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Here's What the European Space Agency Agreed to Pay for in the Next Three Years

ESA has many aims, but AIM is no longer one of them.
ESA Ministerial Council meeting on December 1, 2016. Image: ESA

Every two to three years, the European Space Agency hosts a ministerial council which is essentially a glorified budget meeting. High ranking delegates from each of the agency's 22 member states come together for two days to determine the trajectory of the next three years at ESA based on how much each member state contributes to the budget. The most recent ministerial council meeting was held on December 1 and 2, and was expected to be particularly "challenging" due to political and economic troubles in many of its member states.


The theme of the 2016 ESA ministerial council was 'Space 4.0,' a catch-all term for the new space race defined by the burgeoning private space sector. A number of large program proposals were on the table, chief among them the Asteroid Impact Mission. AIM is the European half of a joint mission that will see NASA ramming a spacecraft into an asteroid in 2020 to study its composition and how to deflect killer asteroids bound for Earth.

Unfortunately, the ESA member states were unable to find the approximately €250 million in funding necessary to go forward with the AIM mission, so it looks as though NASA will be heading to the asteroid alone. Anticipating the hard feelings of all the planetary scientists who mounted a passionate defense in support of AIM, ESA Director General Jan Woerner characteristically couched the bad news in a joke during Friday's press meeting.

"We have a lot of aims, but AIM could not get the full subscription we needed to ensure this program will run smooth," said Woerner. "We won't go on with the original AIM program, but in case something is happening and Bruce Willis is not able to [defend our planet] a second time, the asteroid missions will continue. There was a clear demand from the member states and soon there will be another workshop for a definition on how we could continue [studying asteroids]."

What the AIM satellite would've looked like. RIP. Image: ESA

Although AIM is off the table, ESA was able to secure €10.3 billion out of the €11 billion requested by Woerner for missions that extend out to 2025. Here's a brief look at how that money will be used and what to watch for in the European space sector in the coming years:



There were a number of proposals on the table for ESA's Human and Robotic exploration programs, although the two major ones involved Europe's continuing role on the International Space Station and the continuation of the ExoMars mission. Woerner confirmed that ESA committed to helping fund the ISS through 2024, at which point NASA, ESA, and Roscosmos are considering decommissioning the station.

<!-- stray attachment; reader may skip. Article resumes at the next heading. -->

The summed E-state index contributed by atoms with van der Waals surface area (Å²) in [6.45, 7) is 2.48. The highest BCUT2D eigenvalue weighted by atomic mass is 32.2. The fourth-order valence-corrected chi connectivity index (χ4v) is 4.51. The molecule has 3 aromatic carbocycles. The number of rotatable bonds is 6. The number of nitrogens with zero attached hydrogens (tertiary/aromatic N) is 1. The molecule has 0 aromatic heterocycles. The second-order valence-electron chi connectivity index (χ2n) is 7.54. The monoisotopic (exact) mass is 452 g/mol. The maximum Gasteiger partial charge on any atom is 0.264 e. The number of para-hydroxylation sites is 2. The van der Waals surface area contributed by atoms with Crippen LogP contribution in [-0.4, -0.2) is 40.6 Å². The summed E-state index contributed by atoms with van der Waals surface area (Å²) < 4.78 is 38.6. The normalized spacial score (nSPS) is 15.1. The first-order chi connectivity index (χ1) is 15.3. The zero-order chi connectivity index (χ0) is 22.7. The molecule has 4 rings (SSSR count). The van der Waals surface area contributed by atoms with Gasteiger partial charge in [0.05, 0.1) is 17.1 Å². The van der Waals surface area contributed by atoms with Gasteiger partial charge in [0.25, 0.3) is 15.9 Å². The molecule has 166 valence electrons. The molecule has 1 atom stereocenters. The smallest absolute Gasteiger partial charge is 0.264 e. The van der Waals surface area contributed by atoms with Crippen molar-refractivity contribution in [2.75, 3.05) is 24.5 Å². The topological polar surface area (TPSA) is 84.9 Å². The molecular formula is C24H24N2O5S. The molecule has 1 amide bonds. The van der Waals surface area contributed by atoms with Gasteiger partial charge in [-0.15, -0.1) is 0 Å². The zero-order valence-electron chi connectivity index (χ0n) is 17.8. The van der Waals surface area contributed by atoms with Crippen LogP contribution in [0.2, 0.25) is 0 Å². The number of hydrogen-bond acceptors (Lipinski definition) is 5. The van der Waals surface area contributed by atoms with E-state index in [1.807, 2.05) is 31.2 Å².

Woerner also confirmed that ExoMars would continue and that the budget would allow for the development of ExoMars 2020. This mission will follow on the heels of the ExoMars Trace Gas Orbiter, which has been studying the Martian atmosphere from orbit since 2016, and its ill-fated Schiaparelli lander. ExoMars 2020 will involve placing a rover on the Martian surface that will carry out sub-surface investigations into the possibility of life on the Red Planet.


A major focus of ESA has been using space to understand climate change, a topic Woerner never hesitates to bring up when he speaks to the press. Integral to space-based climate efforts are ESA's Earth observation programs, particularly ALTIUS. This will be a "small mission" that will monitor ozone levels in the stratosphere from 2021-2024 in order to facilitate informed climate policy implementation in the wake of the COP 21 climate talks in Paris last year.


This is a very business centric aspect of the ESA's roadmap, which is focusing on positioning Europe as a top-tier telecom provider by encouraging the deployment of satellite "mega-constellations" in Low Earth Orbit to create a SpaceDataHighway. This will occur under the banner of ARTES, and will include projects such as the ScyLight, which will work on developing quantum cryptography technology for space deployment.


ESA's largest slice of the budget by far goes to scientific R&D, which was allocated at least twice as much money as any other single category. Some of the highlights of ESA's scientific research includes the launch of CHEOPS, an orbital telescope that will be dedicated to studying exoplanets. Then there's BepiColombo, Europe's first mission to Mercury in 2018 which will endure temperatures of nearly 700 F as it orbits one of least explored celestial bodies in the solar system. Then there's Euclid, which will launch on a Soyuz rocket to "map the geometry of the dark Universe" and investigate the evolution of galaxies and other cosmic structures.

To see the full breakdown of the ESA ministerial council's budget and learn more about the individual missions, visit the ESA's ministerial council portal here.